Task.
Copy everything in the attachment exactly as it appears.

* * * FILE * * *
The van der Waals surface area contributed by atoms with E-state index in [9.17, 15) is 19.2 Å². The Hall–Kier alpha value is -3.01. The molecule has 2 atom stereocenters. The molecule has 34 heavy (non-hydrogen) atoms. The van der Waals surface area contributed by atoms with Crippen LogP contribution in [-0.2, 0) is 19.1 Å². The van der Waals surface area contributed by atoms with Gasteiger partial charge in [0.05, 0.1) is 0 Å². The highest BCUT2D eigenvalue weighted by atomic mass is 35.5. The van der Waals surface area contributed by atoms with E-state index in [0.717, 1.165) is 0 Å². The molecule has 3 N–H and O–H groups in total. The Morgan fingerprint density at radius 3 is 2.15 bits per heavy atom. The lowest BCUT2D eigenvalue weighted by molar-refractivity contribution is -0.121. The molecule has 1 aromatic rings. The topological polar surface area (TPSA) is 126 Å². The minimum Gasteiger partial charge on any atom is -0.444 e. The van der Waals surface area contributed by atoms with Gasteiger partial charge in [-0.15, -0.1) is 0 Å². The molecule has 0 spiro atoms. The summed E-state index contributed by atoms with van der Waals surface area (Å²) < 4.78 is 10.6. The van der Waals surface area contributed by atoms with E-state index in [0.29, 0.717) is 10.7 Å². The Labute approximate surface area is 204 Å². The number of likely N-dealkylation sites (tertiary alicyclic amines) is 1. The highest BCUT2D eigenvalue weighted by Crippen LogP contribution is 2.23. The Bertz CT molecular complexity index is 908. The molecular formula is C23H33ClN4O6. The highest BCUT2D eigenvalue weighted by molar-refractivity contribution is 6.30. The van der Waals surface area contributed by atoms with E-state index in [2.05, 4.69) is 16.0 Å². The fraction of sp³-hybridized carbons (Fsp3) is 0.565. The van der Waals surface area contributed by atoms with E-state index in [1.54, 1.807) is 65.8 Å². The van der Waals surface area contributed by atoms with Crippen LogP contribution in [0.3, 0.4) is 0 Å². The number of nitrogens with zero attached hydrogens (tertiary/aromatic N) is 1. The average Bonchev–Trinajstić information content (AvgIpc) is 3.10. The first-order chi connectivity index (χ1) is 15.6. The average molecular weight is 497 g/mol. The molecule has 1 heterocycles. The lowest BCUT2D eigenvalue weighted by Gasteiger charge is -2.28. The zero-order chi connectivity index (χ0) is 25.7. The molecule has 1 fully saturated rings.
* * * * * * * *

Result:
The van der Waals surface area contributed by atoms with E-state index in [9.17, 15) is 19.2 Å². The Hall–Kier alpha value is -3.01. The molecule has 2 atom stereocenters. The molecule has 34 heavy (non-hydrogen) atoms. The van der Waals surface area contributed by atoms with Crippen LogP contribution in [-0.2, 0) is 19.1 Å². The van der Waals surface area contributed by atoms with Gasteiger partial charge in [0.05, 0.1) is 0 Å². The highest BCUT2D eigenvalue weighted by atomic mass is 35.5. The van der Waals surface area contributed by atoms with E-state index in [0.717, 1.165) is 0 Å². The molecule has 3 N–H and O–H groups in total. The Morgan fingerprint density at radius 3 is 2.15 bits per heavy atom. The lowest BCUT2D eigenvalue weighted by molar-refractivity contribution is -0.121. The molecule has 1 aromatic rings. The topological polar surface area (TPSA) is 126 Å². The minimum Gasteiger partial charge on any atom is -0.444 e. The van der Waals surface area contributed by atoms with Gasteiger partial charge in [-0.15, -0.1) is 0 Å². The molecule has 0 spiro atoms. The summed E-state index contributed by atoms with van der Waals surface area (Å²) < 4.78 is 10.6. The van der Waals surface area contributed by atoms with E-state index in [0.29, 0.717) is 10.7 Å². The Labute approximate surface area is 204 Å². The number of likely N-dealkylation sites (tertiary alicyclic amines) is 1. The highest BCUT2D eigenvalue weighted by Crippen LogP contribution is 2.23. The Bertz CT molecular complexity index is 908. The molecular formula is C23H33ClN4O6. The highest BCUT2D eigenvalue weighted by molar-refractivity contribution is 6.30. The van der Waals surface area contributed by atoms with E-state index in [2.05, 4.69) is 16.0 Å². The fraction of sp³-hybridized carbons (Fsp3) is 0.565. The van der Waals surface area contributed by atoms with E-state index in [1.54, 1.807) is 65.8 Å². The van der Waals surface area contributed by atoms with Crippen LogP contribution in [0.3, 0.4) is 0 Å². The number of nitrogens with zero attached hydrogens (tertiary/aromatic N) is 1. The average Bonchev–Trinajstić information content (AvgIpc) is 3.10. The first-order chi connectivity index (χ1) is 15.6. The average molecular weight is 497 g/mol. The molecule has 1 heterocycles. The lowest BCUT2D eigenvalue weighted by Gasteiger charge is -2.28. The zero-order chi connectivity index (χ0) is 25.7. The molecule has 1 fully saturated rings.